I've just come across this thread when googling looking for a replacement transmitter aeriel & it makes some some interesting reading.
those equations & maths Daniel quotes are correct "technicaly" speaking... but realistically it only applies to radio waves that are being transmitted... for recieving radio signals you could use a piece of wet string, a sheet of tin foil & a drawing pin, or simply tie a length of bared wire to an old biscuit tin. But basically the more aerial you have exposed or the more conductive to electricity the wire or aerial the better the signal will be recieved.
If you ever came through the CB revolution you may of remembered SWRing in which basically meant metering up the aerial wire & chopping bits off the end of the antenna to get the lowest rating possible - which basically meant 1/4 of the wave & you always measure the SWR on the transmit, not recieve. I know you may think that "what's CB got to do with RC" well quite a lot actually as CB runs on 27MHz so a lot of the stuff in the text books regarding transmitting / receiving radio waves is relevent to RC if running on 27MHz & SWR Or (standing wave ratio) is used on all types of transmitters & 2-way radio's. CB aerials are also about 1.5m tall & use a load (basically a coil of wire at the base of the antenna) to simulate the use of a longer aerial because when they legalised CB they also set a maximum height ruling & as was said the optimum height should be 2 metres. the SWR value also depends on the run of the cable & how long it is as that will affect the reading.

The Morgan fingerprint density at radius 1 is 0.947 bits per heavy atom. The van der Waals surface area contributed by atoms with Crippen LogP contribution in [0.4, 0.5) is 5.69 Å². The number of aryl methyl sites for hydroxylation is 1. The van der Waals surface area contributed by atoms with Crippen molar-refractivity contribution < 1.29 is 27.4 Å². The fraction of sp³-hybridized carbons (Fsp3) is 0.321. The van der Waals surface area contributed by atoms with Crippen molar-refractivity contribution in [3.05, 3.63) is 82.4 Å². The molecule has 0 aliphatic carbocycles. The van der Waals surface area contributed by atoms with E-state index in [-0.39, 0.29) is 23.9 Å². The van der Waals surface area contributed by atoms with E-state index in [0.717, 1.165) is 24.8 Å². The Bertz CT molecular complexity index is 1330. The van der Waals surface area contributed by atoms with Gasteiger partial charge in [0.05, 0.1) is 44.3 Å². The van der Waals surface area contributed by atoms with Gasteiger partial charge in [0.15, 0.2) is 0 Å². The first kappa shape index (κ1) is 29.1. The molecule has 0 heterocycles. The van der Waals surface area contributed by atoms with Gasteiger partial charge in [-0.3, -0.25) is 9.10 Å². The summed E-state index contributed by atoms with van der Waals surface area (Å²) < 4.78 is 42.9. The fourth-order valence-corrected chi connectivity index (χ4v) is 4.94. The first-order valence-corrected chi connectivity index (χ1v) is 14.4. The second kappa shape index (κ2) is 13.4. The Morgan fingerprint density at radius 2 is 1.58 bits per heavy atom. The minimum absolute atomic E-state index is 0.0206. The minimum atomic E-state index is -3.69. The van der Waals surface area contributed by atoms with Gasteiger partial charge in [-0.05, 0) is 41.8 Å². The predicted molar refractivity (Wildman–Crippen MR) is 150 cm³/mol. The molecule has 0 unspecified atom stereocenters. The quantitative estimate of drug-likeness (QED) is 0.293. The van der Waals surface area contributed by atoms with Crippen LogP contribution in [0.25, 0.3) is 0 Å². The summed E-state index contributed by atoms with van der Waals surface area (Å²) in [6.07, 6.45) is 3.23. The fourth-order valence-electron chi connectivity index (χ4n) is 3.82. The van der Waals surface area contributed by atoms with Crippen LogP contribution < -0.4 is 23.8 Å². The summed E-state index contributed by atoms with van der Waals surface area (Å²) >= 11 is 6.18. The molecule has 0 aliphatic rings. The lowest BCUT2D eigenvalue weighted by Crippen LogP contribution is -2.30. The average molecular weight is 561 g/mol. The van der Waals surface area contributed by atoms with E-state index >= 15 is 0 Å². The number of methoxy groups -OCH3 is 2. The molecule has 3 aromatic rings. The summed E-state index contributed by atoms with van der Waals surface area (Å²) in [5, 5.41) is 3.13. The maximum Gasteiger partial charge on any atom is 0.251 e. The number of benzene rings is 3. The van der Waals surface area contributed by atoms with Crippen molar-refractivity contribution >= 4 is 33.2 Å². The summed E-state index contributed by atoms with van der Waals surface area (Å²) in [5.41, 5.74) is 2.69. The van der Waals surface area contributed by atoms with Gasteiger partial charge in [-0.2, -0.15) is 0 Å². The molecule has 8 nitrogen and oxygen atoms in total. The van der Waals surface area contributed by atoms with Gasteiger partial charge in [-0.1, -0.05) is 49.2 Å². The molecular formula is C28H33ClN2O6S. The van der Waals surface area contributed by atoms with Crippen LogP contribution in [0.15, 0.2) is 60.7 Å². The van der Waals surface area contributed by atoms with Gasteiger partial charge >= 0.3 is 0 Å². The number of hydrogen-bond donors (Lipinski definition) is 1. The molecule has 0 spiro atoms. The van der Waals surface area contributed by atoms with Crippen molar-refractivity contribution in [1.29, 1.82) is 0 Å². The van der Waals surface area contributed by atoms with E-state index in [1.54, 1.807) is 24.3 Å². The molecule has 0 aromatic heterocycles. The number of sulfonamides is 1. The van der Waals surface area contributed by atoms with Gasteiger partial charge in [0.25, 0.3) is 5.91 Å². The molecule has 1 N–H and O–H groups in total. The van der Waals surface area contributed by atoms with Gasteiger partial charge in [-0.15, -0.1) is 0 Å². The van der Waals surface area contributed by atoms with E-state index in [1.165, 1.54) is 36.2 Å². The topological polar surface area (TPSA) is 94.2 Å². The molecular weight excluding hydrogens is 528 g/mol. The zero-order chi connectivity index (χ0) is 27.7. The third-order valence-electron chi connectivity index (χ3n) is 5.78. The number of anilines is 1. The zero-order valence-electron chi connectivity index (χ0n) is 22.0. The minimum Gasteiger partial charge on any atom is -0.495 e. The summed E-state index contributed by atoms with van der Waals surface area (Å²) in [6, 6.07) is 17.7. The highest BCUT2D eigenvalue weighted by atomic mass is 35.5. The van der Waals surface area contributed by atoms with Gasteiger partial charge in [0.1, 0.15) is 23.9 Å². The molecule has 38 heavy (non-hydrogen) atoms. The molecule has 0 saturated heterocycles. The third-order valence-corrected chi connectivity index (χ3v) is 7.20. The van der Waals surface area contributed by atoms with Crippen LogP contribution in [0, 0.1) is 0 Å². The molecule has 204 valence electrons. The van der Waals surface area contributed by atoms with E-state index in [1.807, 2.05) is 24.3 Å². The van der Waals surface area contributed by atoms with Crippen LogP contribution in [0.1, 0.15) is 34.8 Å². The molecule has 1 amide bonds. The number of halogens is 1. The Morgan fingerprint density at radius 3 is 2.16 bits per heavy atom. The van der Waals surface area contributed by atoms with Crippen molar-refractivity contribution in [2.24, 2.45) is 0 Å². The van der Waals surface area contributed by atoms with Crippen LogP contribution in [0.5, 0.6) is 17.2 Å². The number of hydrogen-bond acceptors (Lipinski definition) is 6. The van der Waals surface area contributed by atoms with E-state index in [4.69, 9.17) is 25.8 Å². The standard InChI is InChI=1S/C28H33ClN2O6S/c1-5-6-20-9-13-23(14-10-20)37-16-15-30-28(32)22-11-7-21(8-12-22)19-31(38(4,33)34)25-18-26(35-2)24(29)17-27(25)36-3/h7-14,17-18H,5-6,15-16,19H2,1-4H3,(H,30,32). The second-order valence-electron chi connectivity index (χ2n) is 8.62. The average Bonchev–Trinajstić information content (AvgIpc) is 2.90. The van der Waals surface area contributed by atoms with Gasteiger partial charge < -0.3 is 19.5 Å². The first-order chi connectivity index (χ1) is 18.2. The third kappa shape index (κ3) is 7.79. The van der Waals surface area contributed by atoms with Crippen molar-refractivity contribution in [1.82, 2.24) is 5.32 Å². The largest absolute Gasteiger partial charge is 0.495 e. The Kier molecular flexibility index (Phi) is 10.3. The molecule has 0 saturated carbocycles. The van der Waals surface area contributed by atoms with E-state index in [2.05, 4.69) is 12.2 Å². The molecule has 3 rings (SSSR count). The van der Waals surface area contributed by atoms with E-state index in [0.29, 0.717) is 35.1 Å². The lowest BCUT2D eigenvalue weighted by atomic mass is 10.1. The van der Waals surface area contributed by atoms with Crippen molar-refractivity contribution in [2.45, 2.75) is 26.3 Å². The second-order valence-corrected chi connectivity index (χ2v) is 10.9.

So to answer Pete's point i'm guessing that the likes of Futaba, Acom, Sanwa etc have worked out that the length they are using on that particular model of their receiever is probably the optimum minimum length for that design, so it probably is best to keep with the length of wire measurements it came from the factory with & probably explains why they say "don't cut the ariel down or shorten it" in their literature & of course they have probably taken into account that a lot of fiddling to make it fit into the car has to be done, so i'm also guessing they use the bare minimum they can & going too far below the magic 1/4 wave will start to have an effect!
It's also worth noting that some wire materials have different conductive properties & as i said in my previous statement, that can affect how good/bad the signals are being recieved. Personally if i change an aerial wire, i use model Railway wire - the thin stuff for wiring up 00 gauge model railway lines.. it's fairly strong (so it doesn't get cut so easily if going under timing bridges or if the car is sliding on it's roof a lot), the added benefit is it's also often sold in most model shops so easy to get hold of plus it's alluminium or low grade steel based wire so seems a better conductor than the more usual copper & also it helps with Skin effect - Skin effect is basically how good the wire absorbs & distributes AC signals & as we all should know radio waves work in much the same way as AC in an electrical circuit using sine waves. The railway wire is a bit more expensive than using regular copper wire from craplins & no doubt the model shop owner will sell it at a higher cost by the metre than if you bought a roll, but if your club has an overhead timing bridge that your antenna pipe/mast catches as you pass under it rather than using an under-floor loop it's probably worth the extra few pence.
Hope this helps